"The main thing to understand is that we are imprisoned in some kind of work of art." --TERRENCE MCKENNA

The sensation of being bottled up is experienced by every human being. It is a reminder of our existing connection with intent . For sorcerers this sensation is even more acute, precisely because their goal is to sensitize their connecting link until they can make it function at will.
 When the pressure of their connecting link is too great, sorcerers relieve it by stalking themselves...
When you stalk yourself you jolt yourself, using your own behavior in a ruthless, cunning way.
 When a sorcerer's awareness becomes bogged down with the weight of his perceptual input, the best, or even perhaps the only, remedy is to use the idea of death to deliver that stalking jolt.
 The idea of death therefore is of monumental importance in the life of a sorcerer. Without a clear view of death, there is no order, no sobriety, no beauty. Not thinking about death protects us from worrying about it, but that purpose is an unworthy one for average men and a travesty for sorcerers.
Sorcerers struggle to gain this crucial insight in order to help them realize at the deepest possible level that they have no assurance whatsoever their lives will continue beyond the moment. That realization gives sorcerers the courage to be patient and yet take action, courage to be acquiescent without being stupid.
 The idea of death is the only thing that can give sorcerers courage. Strange, isn't it? It gives sorcerers the courage to be cunning without being conceited, and above all it gives them courage to be ruthless without being self-important.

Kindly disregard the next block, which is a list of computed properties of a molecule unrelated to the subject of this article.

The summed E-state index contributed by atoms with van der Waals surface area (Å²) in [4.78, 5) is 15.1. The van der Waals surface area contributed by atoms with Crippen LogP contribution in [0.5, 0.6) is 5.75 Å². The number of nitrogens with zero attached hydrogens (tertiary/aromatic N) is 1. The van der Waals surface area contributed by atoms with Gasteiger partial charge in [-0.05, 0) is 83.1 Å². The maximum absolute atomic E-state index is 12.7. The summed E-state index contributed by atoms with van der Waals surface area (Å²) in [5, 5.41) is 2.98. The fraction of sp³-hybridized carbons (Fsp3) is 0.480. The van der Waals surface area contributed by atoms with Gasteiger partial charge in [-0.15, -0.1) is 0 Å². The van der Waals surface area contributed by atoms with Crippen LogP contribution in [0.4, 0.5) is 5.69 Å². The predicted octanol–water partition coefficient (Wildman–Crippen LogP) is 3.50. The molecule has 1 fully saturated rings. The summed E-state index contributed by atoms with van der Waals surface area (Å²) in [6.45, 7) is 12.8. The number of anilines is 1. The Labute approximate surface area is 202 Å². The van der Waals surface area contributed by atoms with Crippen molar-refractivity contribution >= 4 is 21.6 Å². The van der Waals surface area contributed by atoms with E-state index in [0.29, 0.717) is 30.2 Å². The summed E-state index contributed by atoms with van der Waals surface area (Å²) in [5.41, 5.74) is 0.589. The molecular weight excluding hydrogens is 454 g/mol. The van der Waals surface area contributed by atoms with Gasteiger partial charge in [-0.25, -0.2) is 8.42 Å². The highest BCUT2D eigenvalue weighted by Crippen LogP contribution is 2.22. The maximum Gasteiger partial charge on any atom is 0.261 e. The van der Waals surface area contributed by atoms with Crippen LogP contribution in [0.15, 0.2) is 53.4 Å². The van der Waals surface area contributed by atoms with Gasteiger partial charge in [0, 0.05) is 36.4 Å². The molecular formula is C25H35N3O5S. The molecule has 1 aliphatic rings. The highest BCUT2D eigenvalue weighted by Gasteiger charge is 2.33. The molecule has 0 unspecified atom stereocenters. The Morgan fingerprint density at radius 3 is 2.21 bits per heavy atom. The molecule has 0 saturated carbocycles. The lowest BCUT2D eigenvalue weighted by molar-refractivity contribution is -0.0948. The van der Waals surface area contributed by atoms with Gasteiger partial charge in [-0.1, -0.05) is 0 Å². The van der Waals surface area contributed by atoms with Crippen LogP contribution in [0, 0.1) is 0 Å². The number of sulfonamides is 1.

Sorcerers stalk themselves in order to break the power of their obsessions. There are many ways of stalking oneself. If you don't want to use the idea of your death, you can use poems to stalk yourself.
 I stalk myself with them. I deliver a jolt to myself with them. I listen, and shut off my internal dialogue and let my inner silence gain momentum. Then the combination of the poem and the silence delivers the jolt.
 See if you can feel what I'm talking about with this poem by José Gorostiza.:

"...this incessant stubborn dying,

this living death,

that slays you, oh God,

n your rigorous handiwork,

in the roses, in the stones,

in the indomitable stars

and in the flesh that burns out,

like a bonfire lit by a song,

a dream,

a hue that hits the eye.

...and you, yourself,

perhaps have died eternities of ages out there,

without us knowing about it,

we dregs, crumbs, ashes of you;

you that still are present,

like a star faked by its very light,

an empty light without star

that reaches us,

hiding

its infinite catastrophe.
"

As I hear the words, I feel that that man is seeing the essence of things and I can see with him. I care only about the feeling the poets longing brings me. I borrow his longing, and with it I borrow the beauty. And marvel at the fact that he, like a true warrior, lavishes it on the recipients, the beholders, retaining for himself only his longing. This jolt, this shock of beauty, is stalking.
--CARLOS CASTANEDA

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